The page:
“The UC system has goals in place for seeing more people use alternative forms of transportation instead of driving alone between their homes and campus, and in order to do that the infrastructure has to be there for our community. It’s a UC issue but also a community issue,” says Nestor. The projects in place bring huge leaps in helping people think critically about the options that are available.
In addition to these new parking upgrades, the Associated Students (AS) Bike Committee also made improvements to many of the bike paths on campus. They recently finished repaving a section of the path near the Physics and Bren buildings. Over the summer, the committee is also planning to repave a section of the bike path near the bus loop, for which they have already allocated funds and received necessary approvals. Long-abandoned bikes clogging up bike racks were also successfully removed, further improving the quality of bicycle parking on campus.
One silver lining to this past year of remote learning is that these path redevelopments would have been extremely difficult to do while in-person classes were in full swing. Thousands of members of the UCSB community use the bike paths everyday in normal conditions, and a repaving project requires a complete shutdown of major sections of the bike system for several days at a minimum. Due to the pandemic, the AS Bike Committee was able to close the paths without causing major traffic jams and debilitating students’ abilities to travel to class during construction.
Adding to the exciting upgrades to our biking campus, the UCSB AS Bike Shop will soon have a new home and completely revamped appearance. Established on UCSB’s campus in the mid-seventies, the AS Bike Shop has been a vital resource for the community—and it has never had a permanent geographic location. Although the shop’s previous location is familiar to many, it has always been an understanding that the shop would eventually move at an unknown deadline. This date has been pushed back for years but with the energy and foresight of student mechanics stretching back to 2017, the conversation of a permanent home for the shop became a campus priority.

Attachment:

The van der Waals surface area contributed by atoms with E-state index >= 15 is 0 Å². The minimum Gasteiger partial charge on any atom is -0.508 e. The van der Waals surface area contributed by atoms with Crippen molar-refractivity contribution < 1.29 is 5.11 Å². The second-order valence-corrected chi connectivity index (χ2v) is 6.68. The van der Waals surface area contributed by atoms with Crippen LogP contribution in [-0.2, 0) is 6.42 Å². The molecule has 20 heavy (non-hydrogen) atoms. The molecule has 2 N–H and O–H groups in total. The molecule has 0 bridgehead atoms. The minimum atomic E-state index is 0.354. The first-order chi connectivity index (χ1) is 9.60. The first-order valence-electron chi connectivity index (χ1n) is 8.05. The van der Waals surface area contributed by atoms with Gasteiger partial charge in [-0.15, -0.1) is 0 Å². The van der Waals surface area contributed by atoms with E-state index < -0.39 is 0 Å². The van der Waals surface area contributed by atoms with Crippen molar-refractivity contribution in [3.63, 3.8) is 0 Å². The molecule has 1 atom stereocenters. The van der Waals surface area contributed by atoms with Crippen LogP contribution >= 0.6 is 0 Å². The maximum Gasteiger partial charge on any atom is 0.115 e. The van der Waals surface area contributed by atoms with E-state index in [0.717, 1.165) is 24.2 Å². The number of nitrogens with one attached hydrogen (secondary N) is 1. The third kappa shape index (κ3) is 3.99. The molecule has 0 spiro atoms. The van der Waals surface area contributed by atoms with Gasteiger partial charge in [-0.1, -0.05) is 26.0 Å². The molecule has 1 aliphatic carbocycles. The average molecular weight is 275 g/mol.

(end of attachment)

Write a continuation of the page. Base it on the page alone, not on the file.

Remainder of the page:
According to shop coordinator Adam Jahnke, “The construction of a brand new AS Bike Shop has been a long time coming…. It is our hope with this new building that the shop will be able to expand our programming and storage capabilities, which is desperately needed.”
To get a better idea of what is happening with the shop, please visit the Associated Students Bike Shop website at bikeshop.as.ucsb.edu, their Facebook at UCSB Associated Students Bike Shop, and their Instagram @as.bikeshop.
Beyond these initiatives, UC Santa Barbara also has an Alternative Vehicle Incentive Program in place to further the momentum of sustainable transportation. There is a barrier to entry for departments to make the switch from standard gas-powered vehicles to alternatively fueled vehicles. This program offers departments an approximately 10% rebate on the purchase of an alternatively fueled vehicle. To learn more, visit the Alternative Vehicle Incentive Program page on UCSB Sustainability’s website.
With all these initiatives in place, the future of sustainable transportation is growing brighter and more accessible at UC Santa Barbara. Slowly but surely, climate awareness is bringing impetus for change both system-wide and for individuals. Though COVID-19 still presents an obstacle for sustainable options such as public transportation and ride-sharing, the hope is that when we return to campus, the campus community can enjoy these improvements and make more sustainable choices.
Written by Connie Yoon, Undergraduate Communications Intern, UCSB Sustainability